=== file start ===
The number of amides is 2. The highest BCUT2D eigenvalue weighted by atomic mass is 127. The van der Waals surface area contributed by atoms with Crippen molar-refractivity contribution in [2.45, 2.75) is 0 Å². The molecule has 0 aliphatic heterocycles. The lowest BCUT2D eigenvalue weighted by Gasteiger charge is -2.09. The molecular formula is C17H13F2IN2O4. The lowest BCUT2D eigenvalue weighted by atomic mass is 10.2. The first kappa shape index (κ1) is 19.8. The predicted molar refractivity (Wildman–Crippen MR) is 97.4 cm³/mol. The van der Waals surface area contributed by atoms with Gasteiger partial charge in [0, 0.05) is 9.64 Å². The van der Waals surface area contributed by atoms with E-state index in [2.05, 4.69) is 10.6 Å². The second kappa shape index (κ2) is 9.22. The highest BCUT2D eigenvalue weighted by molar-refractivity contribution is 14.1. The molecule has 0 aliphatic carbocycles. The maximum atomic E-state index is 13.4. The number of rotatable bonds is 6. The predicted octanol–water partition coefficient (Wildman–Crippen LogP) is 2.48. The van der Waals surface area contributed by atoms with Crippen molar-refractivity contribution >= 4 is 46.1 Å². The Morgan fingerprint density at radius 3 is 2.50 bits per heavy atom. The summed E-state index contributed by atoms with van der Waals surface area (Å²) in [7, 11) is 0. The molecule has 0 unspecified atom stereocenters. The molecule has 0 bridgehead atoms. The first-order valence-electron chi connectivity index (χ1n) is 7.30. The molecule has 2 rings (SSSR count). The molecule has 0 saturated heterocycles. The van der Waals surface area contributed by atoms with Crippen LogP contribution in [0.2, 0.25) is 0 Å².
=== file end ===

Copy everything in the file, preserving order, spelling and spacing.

The number of amides is 2. The highest BCUT2D eigenvalue weighted by atomic mass is 127. The van der Waals surface area contributed by atoms with Crippen molar-refractivity contribution in [2.45, 2.75) is 0 Å². The molecule has 0 aliphatic heterocycles. The lowest BCUT2D eigenvalue weighted by Gasteiger charge is -2.09. The molecular formula is C17H13F2IN2O4. The lowest BCUT2D eigenvalue weighted by atomic mass is 10.2. The first kappa shape index (κ1) is 19.8. The predicted molar refractivity (Wildman–Crippen MR) is 97.4 cm³/mol. The van der Waals surface area contributed by atoms with Gasteiger partial charge in [0, 0.05) is 9.64 Å². The van der Waals surface area contributed by atoms with E-state index in [2.05, 4.69) is 10.6 Å². The second kappa shape index (κ2) is 9.22. The highest BCUT2D eigenvalue weighted by molar-refractivity contribution is 14.1. The molecule has 0 aliphatic carbocycles. The maximum atomic E-state index is 13.4. The number of rotatable bonds is 6. The predicted octanol–water partition coefficient (Wildman–Crippen LogP) is 2.48. The van der Waals surface area contributed by atoms with Crippen molar-refractivity contribution >= 4 is 46.1 Å². The Morgan fingerprint density at radius 3 is 2.50 bits per heavy atom. The summed E-state index contributed by atoms with van der Waals surface area (Å²) in [7, 11) is 0. The molecule has 0 unspecified atom stereocenters. The molecule has 0 bridgehead atoms. The first-order valence-electron chi connectivity index (χ1n) is 7.30. The molecule has 2 rings (SSSR count). The molecule has 0 saturated heterocycles. The van der Waals surface area contributed by atoms with Crippen LogP contribution in [0.2, 0.25) is 0 Å².